It has been this point which is repeatedly emphasized. Those who support “women in office” distort Scripture when they attempt to quote it to maintain their viewpoint. It is less confusing and more honest to admit that one does not believe Scripture to be authoritative when it speaks on such questions. But, of course, then the infallibility of Scripture is denied. A Bible which speaks authoritatively and completely reliably only on salvation, as the article implies, is not authoritative and reliable on salvation either. What confidence could any have in a Bible which is not correct on many points?
But the seminarian is not truly honest in stating that “I fully submit to Synod” in this regard. The Synod of the Christian Reformed Church is on record as opposing women in the office of elder and minister. Where is the submission of this young man, and others, who constantly write against and agitate against that decision?
Finally, though one can sympathize with those who seem to be fighting a losing battle “for the Bible,” one might ask, “How much of this sort of undermining of Scripture can go on, before something drastic is done?”
Christ’s Virgin Birth
Clarion, Feb 13,1981 reports briefly:
According to the Leiden professor Dr. H. Berkhof, there is nothing in the Bible from which we can conclude that the birth of Christ was a virgin birth. Prof. Berkhof is of the opinion that Joseph could have been the father of Christ. Why is a woman involved and why not a man? “Does then, the man alone bring sinfulness and not the woman?”
The argument takes matters just a step beyond the “women in office” debate. It appears as though the Bible is not only not reliable about that “women in office” issue, but also is not always reliable on matters pertaining to salvation—as the virgin birth of Christ is. The Bible plainly teaches Christ’s virgin birth. If one can now deny that, what’s next?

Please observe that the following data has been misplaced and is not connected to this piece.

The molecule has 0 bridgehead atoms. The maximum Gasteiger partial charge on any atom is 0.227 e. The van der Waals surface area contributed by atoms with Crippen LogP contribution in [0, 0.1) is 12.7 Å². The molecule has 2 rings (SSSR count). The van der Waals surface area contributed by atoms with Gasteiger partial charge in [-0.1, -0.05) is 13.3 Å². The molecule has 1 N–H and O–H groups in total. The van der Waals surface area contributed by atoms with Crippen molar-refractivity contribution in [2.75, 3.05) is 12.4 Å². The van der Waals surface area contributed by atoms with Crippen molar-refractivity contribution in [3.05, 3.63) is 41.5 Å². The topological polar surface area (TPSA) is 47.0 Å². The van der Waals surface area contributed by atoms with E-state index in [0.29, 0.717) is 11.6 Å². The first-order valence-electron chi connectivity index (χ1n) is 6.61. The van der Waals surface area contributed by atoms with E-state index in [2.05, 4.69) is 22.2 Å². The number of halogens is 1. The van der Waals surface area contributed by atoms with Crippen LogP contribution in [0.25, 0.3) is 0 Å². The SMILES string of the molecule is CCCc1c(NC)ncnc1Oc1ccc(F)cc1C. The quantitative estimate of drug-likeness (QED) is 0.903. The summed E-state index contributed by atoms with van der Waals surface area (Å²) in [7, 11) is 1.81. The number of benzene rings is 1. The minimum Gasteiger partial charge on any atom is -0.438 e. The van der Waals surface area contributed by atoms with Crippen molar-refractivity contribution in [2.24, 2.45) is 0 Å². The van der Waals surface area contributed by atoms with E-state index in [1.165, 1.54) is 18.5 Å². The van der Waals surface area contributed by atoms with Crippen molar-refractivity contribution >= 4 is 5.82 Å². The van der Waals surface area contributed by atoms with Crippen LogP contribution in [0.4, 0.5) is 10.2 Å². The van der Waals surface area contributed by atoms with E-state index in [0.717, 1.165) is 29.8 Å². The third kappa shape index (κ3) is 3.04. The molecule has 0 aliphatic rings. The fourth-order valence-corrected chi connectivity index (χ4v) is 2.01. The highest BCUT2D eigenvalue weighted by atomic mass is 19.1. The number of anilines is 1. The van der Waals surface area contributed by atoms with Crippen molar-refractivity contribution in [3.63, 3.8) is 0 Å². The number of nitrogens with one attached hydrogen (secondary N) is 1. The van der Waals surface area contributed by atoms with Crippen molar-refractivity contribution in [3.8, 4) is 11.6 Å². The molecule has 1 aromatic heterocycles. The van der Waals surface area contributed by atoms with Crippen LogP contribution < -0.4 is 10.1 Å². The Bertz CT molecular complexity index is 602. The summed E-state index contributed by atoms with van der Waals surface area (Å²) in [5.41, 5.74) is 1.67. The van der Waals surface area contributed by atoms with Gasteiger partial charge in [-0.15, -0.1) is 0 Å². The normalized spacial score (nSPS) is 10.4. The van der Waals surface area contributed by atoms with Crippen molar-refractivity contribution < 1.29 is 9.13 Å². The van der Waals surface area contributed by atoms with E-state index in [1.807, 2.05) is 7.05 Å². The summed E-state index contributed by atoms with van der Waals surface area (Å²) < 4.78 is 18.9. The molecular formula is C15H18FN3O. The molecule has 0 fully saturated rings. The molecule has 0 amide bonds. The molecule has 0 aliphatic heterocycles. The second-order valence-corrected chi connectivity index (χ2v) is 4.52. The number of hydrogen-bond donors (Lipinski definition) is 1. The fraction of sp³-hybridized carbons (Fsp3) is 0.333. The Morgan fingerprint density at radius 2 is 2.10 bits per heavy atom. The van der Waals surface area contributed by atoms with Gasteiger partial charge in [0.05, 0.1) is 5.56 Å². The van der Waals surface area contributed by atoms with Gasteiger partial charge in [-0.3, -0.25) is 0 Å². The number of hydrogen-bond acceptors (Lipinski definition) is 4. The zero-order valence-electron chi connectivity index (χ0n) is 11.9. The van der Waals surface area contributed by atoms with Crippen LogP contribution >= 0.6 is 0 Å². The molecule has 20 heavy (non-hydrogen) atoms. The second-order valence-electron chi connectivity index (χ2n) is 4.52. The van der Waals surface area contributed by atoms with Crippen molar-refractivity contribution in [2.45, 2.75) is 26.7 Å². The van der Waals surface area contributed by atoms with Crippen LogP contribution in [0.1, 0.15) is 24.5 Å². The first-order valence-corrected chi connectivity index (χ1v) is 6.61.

One hardly wonders when this same Dr. H. Berkhof, as quoted in the R.E.S. News Exchange, says, “Seldom have I read an ecclesiastical document with as much excitement as I have this one.” He was expressing his feelings toward the new report on the nature of Biblical authority that was adopted last year by the Reformed Churches in the Netherlands (GKN), which report our own editor recently has been criticizing.
And: Attackes on Christ’s Deity
What’s next is revealed in Christian News, January 26, 1981. It quotes from Christian Century in an article written by Dr. John Hick, professor of theology at Birmingham (England) University and Danforth professor of religion at Claremont (California):
The older theological tradition of Christianity does not readily permit religious pluralism. For at its center is the conviction that Jesus of Nazareth was God—the Second Person of a Divine Trinity living a human life. It follows from this that Christianity, and Christianity alone, was founded by God in person on the only occasion on which He has ever become incarnate in this world, so that Christianity has a unique status as the way of salvation provided and appointed by God Himself.
If this claim is to have real substance and effect, it follows that the salvation thus made possible within Christianity cannot also be possible outside it. This conclusion was drawn with impeccable logic in the Roman dogma Extra ecclesiam nulla salus (“Outside the church, no salvation”), and in its 19th century Protestant missionary equivalent, “Outside Christianity, no salvation.” But in the light of our accumulated knowledge of the other great world faiths, this conclusion with our concept of God, which we have received from Jesus, as the loving heavenly Father of all humankind; could such a Being have restricted the possibility of salvation to those who happen to have been born in certain countries in certain periods of history?
…I believe it is necessary to look again at the traditional interpretation of Jesus as God incarnate. Such a reconsideration is in any case required today by the realization that the historical Jesus almost certainly did not in fact teach that He was in any sense God; and also by the fact that Christian thought has not yet, despite centuries’ of learned attempts, been able to give any intelligible content to the idea that a finite human being, genuinely a part of our human race, was also the infinite, eternal, omnipotent, omniscient Creator of everything other than Himself.
The proper conclusion to draw, as it seems to me, is that the idea of divine incarnation is a metaphorical (or in technical language, mythological) idea.
…This kind of reinterpretation of the idea of divine incarnation, is, in different forms, fairly widespread today (more so, I think, in the United States than in Britain) and provides, so it seems to me, a basis for a form of Christianity which can be part of the religiously plural world of today and tomorrow.
Let none dare say that one step does not lead to another. The same sort of reasoning lies behind each of the articles quoted—the difference is a matter only of degree of development. A journey of 1000 miles, it is said, begins with the first step. So denial of the infallibility of the Bible always also begins with the first step—but the destination is inevitable.